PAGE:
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Our 2020-21 special exhibition, When Women Lost the Vote: A Revolutionary Story, 1776-1807, which ran from Oct. 2, 2020 through April 25, 2021, was installed throughout our core galleries. This audio tour, narrated by Director of Education and Community Engagement Adrienne Whaley, was created to help guests navigate the exhibition and dig deeper into its objects and stories.

When Women Lost the Vote explored the experiences of women from many backgrounds in the Revolutionary Era. In particular, it uncovered the little-known history of the nation’s first women voters, who cast ballots in New Jersey over a century before the passage of the 19th Amendment.

This audio tour was marked with triangular red labels with audio tour numbers throughout the galleries.

Audio Tour Tracks

Audio Tour Map

Image 091720 Wwltv Audio Tour Map

Audio Tour Descriptions & Transcripts

Stop 201 - Introduction

Adrienne Whaley, the Museum's Director of Education and Community Engagement, welcomes you to the Museum of the American Revolution and to the Museum's current special exhibition, When Women Lost the Vote: A Revolutionary Story, 1776-1807. Throughout the tour, you will learn about the little-known history of the nation’s first women voters, who cast ballots in New Jersey over a century before the passage of the 19th Amendment.
Open the Stop 201 Transcript

Stop 202 - When Women Lost the Vote 

Before stepping into When Women Lost the Vote, which is displayed throughout the Museum's core exhibition, take a look at a collection artifacts in a new case across from the elevators on the second floor.

Stop 203 - A Transformed Generation of Women?

Learn about women who lived in the mid-Atlantic British colonies in the 1700s, including Margaret Kemble Gage, Elizabeth "Betty" Dorn, and Jane Sloan LeConte, and the diversity of colonial New Jersey. 
Open the Stop 203 Transcript

Stop 204 - Daughters of Liberty

Explore how women helped lead boycotts against British imports and sought American-made goods in a "homespun" movement. Plus, learn about the laws prohibiting property ownership for married women, as well as the legal system of "coverture."
Open the Stop 204 Transcript

Stop 301 - Phillis Wheatley

At this bonus stop that is part of the Museum's audio tour of the core exhibition, hear a reading of a poem written by Phillis Wheatley and learn about the arguments over "American Liberties" and whether the phrase "Liberty for All" would really include all people.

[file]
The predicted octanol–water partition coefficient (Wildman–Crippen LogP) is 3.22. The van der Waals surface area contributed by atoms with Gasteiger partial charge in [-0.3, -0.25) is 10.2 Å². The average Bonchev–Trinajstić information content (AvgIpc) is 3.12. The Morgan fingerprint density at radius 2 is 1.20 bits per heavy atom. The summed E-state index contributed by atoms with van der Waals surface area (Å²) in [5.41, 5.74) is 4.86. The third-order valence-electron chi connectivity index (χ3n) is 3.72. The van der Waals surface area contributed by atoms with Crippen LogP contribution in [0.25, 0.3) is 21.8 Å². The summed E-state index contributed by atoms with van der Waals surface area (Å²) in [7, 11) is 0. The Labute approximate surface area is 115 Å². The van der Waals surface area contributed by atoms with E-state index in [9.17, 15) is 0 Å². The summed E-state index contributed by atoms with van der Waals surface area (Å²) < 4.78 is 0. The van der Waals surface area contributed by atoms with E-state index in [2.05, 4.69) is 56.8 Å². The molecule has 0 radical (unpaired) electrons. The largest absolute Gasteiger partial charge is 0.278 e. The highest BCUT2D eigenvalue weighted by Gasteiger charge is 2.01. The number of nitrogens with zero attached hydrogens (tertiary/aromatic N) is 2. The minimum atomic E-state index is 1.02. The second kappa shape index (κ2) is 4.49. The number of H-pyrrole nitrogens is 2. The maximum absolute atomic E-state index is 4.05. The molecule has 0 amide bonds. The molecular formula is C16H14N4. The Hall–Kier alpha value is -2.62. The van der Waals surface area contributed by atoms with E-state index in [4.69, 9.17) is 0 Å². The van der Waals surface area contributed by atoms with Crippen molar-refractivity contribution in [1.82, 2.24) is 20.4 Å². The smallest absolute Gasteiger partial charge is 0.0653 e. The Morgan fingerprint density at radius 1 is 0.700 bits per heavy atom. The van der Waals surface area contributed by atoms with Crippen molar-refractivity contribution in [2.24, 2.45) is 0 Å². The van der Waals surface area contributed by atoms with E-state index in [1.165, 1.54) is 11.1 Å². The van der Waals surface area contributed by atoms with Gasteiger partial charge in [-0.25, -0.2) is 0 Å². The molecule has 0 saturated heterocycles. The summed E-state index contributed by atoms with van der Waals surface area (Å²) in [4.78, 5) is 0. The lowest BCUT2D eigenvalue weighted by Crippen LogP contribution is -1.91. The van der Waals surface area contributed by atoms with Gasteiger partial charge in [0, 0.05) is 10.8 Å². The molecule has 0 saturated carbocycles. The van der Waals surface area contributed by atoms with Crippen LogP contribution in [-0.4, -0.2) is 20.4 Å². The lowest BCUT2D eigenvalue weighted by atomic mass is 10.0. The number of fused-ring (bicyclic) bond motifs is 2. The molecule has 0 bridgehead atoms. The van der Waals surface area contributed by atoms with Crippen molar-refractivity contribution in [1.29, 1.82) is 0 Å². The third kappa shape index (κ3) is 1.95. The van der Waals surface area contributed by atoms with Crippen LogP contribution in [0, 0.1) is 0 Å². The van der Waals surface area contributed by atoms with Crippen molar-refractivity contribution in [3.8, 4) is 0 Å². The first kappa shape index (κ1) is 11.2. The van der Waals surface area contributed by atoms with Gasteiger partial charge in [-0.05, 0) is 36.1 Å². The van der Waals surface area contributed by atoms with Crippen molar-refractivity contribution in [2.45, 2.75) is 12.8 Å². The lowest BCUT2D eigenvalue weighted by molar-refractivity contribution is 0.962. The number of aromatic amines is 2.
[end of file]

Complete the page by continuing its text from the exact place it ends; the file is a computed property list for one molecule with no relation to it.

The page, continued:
Open the Stop 301 Transcript

Stop 205 - The Adams Letters

Hear more about four original, handwritten letters, including Abigail Adams's famous "Remember the Ladies," John Adams' dismissive response to Abigail's request, and Abigail's subsequent letter to her friend, Mercy Otis Warren.
Open the Stop 205 Transcript

Stop 206 - The New Jersey State Constitution

While all of the new states created constitutions for their governments, many used male pronouns (like he, him, and his) when referring to citizens. But New Jersey used the gender-neutral "they." Learn more about the implications of using "they" and the later decisive – and revolutionary – change to "he or she."
Open the Stop 206 Transcript

Stop 207 - Revolutionary Women at War

During the Revolutionary War, women were barred from formal military service. However, a few women disguised themselves as men to enlist in the army. Explore more about Deborah Sampson, a woman who dressed in "men's clothes" and enlisted in the Continental Army in 1782.
Open the Stop 207 Transcript

Stop 208 - Choosing Sides

Only some women chose to side with the Revolution. Hear the stories of Tyonajanegen, or Two Kettles Together, of the Oneida Indian Nation, who fought for the Revolutionary cause at the Battle of Oriskany, as well as the story of the Baroness von Riedesel, who joined her husband, a commander of Hessian forces who served with the British, and was taken prisoner at the Battle of Saratoga.
Open the Stop 208 Transcript

Stop 209 - Building a New Nation

Learn how women like Mary "Polly" Fraser risked everything for the Revolution and how women like Annis Boudinot Stockton entered new positions of power and visibility. Plus, see a portrait of Mary McIlvaine Bloomfield, an early New Jersey voter, painted by Charles Willson Peale.
Open the Stop 209 Transcript

Stop 210 - Between the Lines